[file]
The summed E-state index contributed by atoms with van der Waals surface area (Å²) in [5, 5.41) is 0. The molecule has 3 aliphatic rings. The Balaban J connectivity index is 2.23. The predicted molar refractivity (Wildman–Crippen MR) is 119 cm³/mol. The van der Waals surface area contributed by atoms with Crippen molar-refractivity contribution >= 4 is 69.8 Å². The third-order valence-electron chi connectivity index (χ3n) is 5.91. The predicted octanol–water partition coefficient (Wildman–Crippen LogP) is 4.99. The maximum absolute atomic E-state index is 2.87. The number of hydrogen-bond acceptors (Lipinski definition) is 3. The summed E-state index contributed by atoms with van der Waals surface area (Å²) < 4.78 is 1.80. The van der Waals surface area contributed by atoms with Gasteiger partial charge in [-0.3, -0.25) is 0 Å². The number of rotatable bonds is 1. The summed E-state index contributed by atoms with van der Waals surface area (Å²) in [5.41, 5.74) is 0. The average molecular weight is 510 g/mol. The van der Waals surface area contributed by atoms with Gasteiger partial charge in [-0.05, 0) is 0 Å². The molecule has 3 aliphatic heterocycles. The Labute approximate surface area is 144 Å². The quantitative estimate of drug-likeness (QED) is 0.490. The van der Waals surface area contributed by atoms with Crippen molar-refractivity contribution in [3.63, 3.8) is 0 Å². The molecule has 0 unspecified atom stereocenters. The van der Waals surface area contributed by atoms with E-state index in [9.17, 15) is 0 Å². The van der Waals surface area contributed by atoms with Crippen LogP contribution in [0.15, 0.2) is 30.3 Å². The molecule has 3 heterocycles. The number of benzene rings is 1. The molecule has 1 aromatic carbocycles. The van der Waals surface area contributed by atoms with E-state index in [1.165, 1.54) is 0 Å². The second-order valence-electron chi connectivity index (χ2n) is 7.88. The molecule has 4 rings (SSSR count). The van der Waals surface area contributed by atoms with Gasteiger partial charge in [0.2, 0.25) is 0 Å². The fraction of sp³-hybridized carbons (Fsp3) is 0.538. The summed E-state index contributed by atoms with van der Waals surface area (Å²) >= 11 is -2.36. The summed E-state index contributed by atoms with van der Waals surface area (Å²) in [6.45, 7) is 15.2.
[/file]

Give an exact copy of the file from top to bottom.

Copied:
The summed E-state index contributed by atoms with van der Waals surface area (Å²) in [5, 5.41) is 0. The molecule has 3 aliphatic rings. The Balaban J connectivity index is 2.23. The predicted molar refractivity (Wildman–Crippen MR) is 119 cm³/mol. The van der Waals surface area contributed by atoms with Crippen molar-refractivity contribution >= 4 is 69.8 Å². The third-order valence-electron chi connectivity index (χ3n) is 5.91. The predicted octanol–water partition coefficient (Wildman–Crippen LogP) is 4.99. The maximum absolute atomic E-state index is 2.87. The number of hydrogen-bond acceptors (Lipinski definition) is 3. The summed E-state index contributed by atoms with van der Waals surface area (Å²) < 4.78 is 1.80. The van der Waals surface area contributed by atoms with Gasteiger partial charge in [-0.3, -0.25) is 0 Å². The number of rotatable bonds is 1. The summed E-state index contributed by atoms with van der Waals surface area (Å²) in [5.41, 5.74) is 0. The average molecular weight is 510 g/mol. The van der Waals surface area contributed by atoms with Gasteiger partial charge in [-0.05, 0) is 0 Å². The molecule has 3 aliphatic heterocycles. The Labute approximate surface area is 144 Å². The quantitative estimate of drug-likeness (QED) is 0.490. The van der Waals surface area contributed by atoms with Crippen molar-refractivity contribution in [3.63, 3.8) is 0 Å². The molecule has 0 unspecified atom stereocenters. The van der Waals surface area contributed by atoms with E-state index in [9.17, 15) is 0 Å². The van der Waals surface area contributed by atoms with Crippen LogP contribution in [0.15, 0.2) is 30.3 Å². The molecule has 3 heterocycles. The number of benzene rings is 1. The molecule has 1 aromatic carbocycles. The van der Waals surface area contributed by atoms with E-state index in [1.165, 1.54) is 0 Å². The second-order valence-electron chi connectivity index (χ2n) is 7.88. The molecule has 4 rings (SSSR count). The van der Waals surface area contributed by atoms with Gasteiger partial charge in [0.2, 0.25) is 0 Å². The fraction of sp³-hybridized carbons (Fsp3) is 0.538. The summed E-state index contributed by atoms with van der Waals surface area (Å²) >= 11 is -2.36. The summed E-state index contributed by atoms with van der Waals surface area (Å²) in [6.45, 7) is 15.2.